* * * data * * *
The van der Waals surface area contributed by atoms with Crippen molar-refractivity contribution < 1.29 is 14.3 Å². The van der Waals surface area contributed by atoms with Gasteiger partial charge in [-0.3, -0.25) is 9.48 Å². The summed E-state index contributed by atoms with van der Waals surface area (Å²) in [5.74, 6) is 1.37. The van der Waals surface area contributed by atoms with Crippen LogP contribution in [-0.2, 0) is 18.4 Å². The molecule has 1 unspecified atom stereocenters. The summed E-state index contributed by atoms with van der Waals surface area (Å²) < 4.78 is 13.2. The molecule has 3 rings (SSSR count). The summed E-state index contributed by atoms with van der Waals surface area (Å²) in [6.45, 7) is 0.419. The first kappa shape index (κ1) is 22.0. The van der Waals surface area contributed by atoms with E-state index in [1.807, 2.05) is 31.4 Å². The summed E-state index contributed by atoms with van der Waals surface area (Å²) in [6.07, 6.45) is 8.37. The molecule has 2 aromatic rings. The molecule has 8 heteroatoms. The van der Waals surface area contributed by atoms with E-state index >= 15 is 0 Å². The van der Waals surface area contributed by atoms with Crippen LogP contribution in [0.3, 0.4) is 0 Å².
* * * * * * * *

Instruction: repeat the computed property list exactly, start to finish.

The van der Waals surface area contributed by atoms with Crippen molar-refractivity contribution < 1.29 is 14.3 Å². The van der Waals surface area contributed by atoms with Gasteiger partial charge in [-0.3, -0.25) is 9.48 Å². The summed E-state index contributed by atoms with van der Waals surface area (Å²) in [5.74, 6) is 1.37. The van der Waals surface area contributed by atoms with Crippen LogP contribution in [-0.2, 0) is 18.4 Å². The molecule has 1 unspecified atom stereocenters. The summed E-state index contributed by atoms with van der Waals surface area (Å²) < 4.78 is 13.2. The molecule has 3 rings (SSSR count). The summed E-state index contributed by atoms with van der Waals surface area (Å²) in [6.45, 7) is 0.419. The first kappa shape index (κ1) is 22.0. The van der Waals surface area contributed by atoms with E-state index in [1.807, 2.05) is 31.4 Å². The summed E-state index contributed by atoms with van der Waals surface area (Å²) in [6.07, 6.45) is 8.37. The molecule has 2 aromatic rings. The molecule has 8 heteroatoms. The van der Waals surface area contributed by atoms with E-state index >= 15 is 0 Å². The van der Waals surface area contributed by atoms with Crippen LogP contribution in [0.3, 0.4) is 0 Å².